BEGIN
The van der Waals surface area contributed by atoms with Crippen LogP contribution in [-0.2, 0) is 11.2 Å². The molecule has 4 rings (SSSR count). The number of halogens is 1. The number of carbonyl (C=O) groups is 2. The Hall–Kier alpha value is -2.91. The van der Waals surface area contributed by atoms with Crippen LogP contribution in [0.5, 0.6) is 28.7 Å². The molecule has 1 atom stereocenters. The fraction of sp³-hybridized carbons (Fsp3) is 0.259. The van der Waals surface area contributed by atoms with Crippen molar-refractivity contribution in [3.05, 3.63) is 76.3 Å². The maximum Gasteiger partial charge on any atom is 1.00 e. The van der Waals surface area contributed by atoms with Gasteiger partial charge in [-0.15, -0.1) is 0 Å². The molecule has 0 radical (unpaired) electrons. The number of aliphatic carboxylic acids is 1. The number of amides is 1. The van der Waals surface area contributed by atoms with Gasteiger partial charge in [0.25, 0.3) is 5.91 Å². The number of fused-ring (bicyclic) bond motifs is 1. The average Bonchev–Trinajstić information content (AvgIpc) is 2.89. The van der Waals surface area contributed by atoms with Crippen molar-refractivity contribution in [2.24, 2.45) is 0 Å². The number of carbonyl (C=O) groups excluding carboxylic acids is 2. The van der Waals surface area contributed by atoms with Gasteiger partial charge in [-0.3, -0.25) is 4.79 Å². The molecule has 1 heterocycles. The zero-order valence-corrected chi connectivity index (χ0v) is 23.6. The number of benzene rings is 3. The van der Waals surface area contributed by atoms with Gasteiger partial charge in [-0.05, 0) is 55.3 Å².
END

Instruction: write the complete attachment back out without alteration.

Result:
The van der Waals surface area contributed by atoms with Crippen LogP contribution in [-0.2, 0) is 11.2 Å². The molecule has 4 rings (SSSR count). The number of halogens is 1. The number of carbonyl (C=O) groups is 2. The Hall–Kier alpha value is -2.91. The van der Waals surface area contributed by atoms with Crippen LogP contribution in [0.5, 0.6) is 28.7 Å². The molecule has 1 atom stereocenters. The fraction of sp³-hybridized carbons (Fsp3) is 0.259. The van der Waals surface area contributed by atoms with Crippen molar-refractivity contribution in [3.05, 3.63) is 76.3 Å². The maximum Gasteiger partial charge on any atom is 1.00 e. The van der Waals surface area contributed by atoms with Gasteiger partial charge in [-0.15, -0.1) is 0 Å². The molecule has 0 radical (unpaired) electrons. The number of aliphatic carboxylic acids is 1. The number of amides is 1. The van der Waals surface area contributed by atoms with Gasteiger partial charge in [0.25, 0.3) is 5.91 Å². The number of fused-ring (bicyclic) bond motifs is 1. The average Bonchev–Trinajstić information content (AvgIpc) is 2.89. The van der Waals surface area contributed by atoms with Crippen molar-refractivity contribution in [2.24, 2.45) is 0 Å². The number of carbonyl (C=O) groups excluding carboxylic acids is 2. The van der Waals surface area contributed by atoms with Gasteiger partial charge in [-0.3, -0.25) is 4.79 Å². The molecule has 1 heterocycles. The zero-order valence-corrected chi connectivity index (χ0v) is 23.6. The number of benzene rings is 3. The van der Waals surface area contributed by atoms with Gasteiger partial charge in [-0.05, 0) is 55.3 Å².